They probably met sometime after the poet went to university, in that overlap between uni & the teachers' training college of shared parties, shared pubs, shared acquaintances. The narrator has no idea of when. But Wellington in those days was, though small, a very active city; & because it was small, anybody who was into anything soon got to know everybody else who was also into something. The musicians knew the painters knew the poets knew the actors knew the gays knew the dopesmokers knew the dancers.

The first firm date that can be put on anything was 1963, when the narrator, having taken over as editor of a little magazine, included some of the poet's pieces in it. This does not mean that the narrator discovered the poet; far from it. But he did discover a kindred spirit in that both of them were influenced by the new American poets. It might be said that they walked the same street, though on different sides of it, but it was a far distant street from the main road of New Zealand poetry.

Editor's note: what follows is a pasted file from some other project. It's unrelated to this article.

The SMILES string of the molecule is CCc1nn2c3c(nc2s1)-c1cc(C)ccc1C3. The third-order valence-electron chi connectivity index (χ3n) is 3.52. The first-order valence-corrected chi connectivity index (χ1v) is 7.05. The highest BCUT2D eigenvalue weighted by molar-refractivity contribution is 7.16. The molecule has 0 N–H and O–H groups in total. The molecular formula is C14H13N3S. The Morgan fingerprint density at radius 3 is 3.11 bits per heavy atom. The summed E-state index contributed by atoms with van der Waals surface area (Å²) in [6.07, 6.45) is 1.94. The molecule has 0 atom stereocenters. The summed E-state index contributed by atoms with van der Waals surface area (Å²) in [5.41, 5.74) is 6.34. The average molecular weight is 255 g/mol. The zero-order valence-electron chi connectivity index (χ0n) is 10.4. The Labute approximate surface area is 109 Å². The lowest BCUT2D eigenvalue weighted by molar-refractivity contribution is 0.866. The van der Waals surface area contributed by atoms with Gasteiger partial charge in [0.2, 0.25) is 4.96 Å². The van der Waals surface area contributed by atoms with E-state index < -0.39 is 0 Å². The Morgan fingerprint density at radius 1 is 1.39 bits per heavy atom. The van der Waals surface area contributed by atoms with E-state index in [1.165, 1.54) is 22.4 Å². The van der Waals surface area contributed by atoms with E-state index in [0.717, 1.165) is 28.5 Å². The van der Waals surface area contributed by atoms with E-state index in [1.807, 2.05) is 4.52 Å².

The narrator moved to Auckland, the poet went overseas, came back, also moved to Auckland. The narrator had the knack of turning out quasi-SoQ poems which he placed in the leading N.Z. literary magazines, & some of which were subsequently included in a number of overseas anthologies. He began to develop a reputation which he used to parlay publication of the poems that meant much more to him, but generally two or so years after he'd written them. The poet remained much more true to his craft, which meant he didn't publish much. The problem for both of them was that there were only a very small number of literary magazines in N.Z., & they were all running behind the times.